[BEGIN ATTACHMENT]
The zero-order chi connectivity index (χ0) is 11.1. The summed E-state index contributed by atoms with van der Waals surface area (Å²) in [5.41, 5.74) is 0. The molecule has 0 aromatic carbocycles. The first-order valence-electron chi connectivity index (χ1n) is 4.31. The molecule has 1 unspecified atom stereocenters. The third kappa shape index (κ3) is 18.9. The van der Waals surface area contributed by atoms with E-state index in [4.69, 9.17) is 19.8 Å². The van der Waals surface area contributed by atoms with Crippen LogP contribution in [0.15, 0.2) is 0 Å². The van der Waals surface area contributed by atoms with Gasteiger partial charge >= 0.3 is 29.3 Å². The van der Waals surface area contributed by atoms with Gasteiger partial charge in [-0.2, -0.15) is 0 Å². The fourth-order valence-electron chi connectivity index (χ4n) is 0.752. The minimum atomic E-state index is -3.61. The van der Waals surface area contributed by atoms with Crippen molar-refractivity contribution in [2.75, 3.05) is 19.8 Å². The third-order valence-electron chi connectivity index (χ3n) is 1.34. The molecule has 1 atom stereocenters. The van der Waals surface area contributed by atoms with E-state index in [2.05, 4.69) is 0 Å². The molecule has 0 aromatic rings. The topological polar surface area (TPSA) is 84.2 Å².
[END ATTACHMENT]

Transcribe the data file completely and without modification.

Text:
The zero-order chi connectivity index (χ0) is 11.1. The summed E-state index contributed by atoms with van der Waals surface area (Å²) in [5.41, 5.74) is 0. The molecule has 0 aromatic carbocycles. The first-order valence-electron chi connectivity index (χ1n) is 4.31. The molecule has 1 unspecified atom stereocenters. The third kappa shape index (κ3) is 18.9. The van der Waals surface area contributed by atoms with E-state index in [4.69, 9.17) is 19.8 Å². The van der Waals surface area contributed by atoms with Crippen LogP contribution in [0.15, 0.2) is 0 Å². The van der Waals surface area contributed by atoms with Gasteiger partial charge >= 0.3 is 29.3 Å². The van der Waals surface area contributed by atoms with Gasteiger partial charge in [-0.2, -0.15) is 0 Å². The fourth-order valence-electron chi connectivity index (χ4n) is 0.752. The minimum atomic E-state index is -3.61. The van der Waals surface area contributed by atoms with Crippen molar-refractivity contribution in [2.75, 3.05) is 19.8 Å². The third-order valence-electron chi connectivity index (χ3n) is 1.34. The molecule has 1 atom stereocenters. The van der Waals surface area contributed by atoms with E-state index in [2.05, 4.69) is 0 Å². The molecule has 0 aromatic rings. The topological polar surface area (TPSA) is 84.2 Å².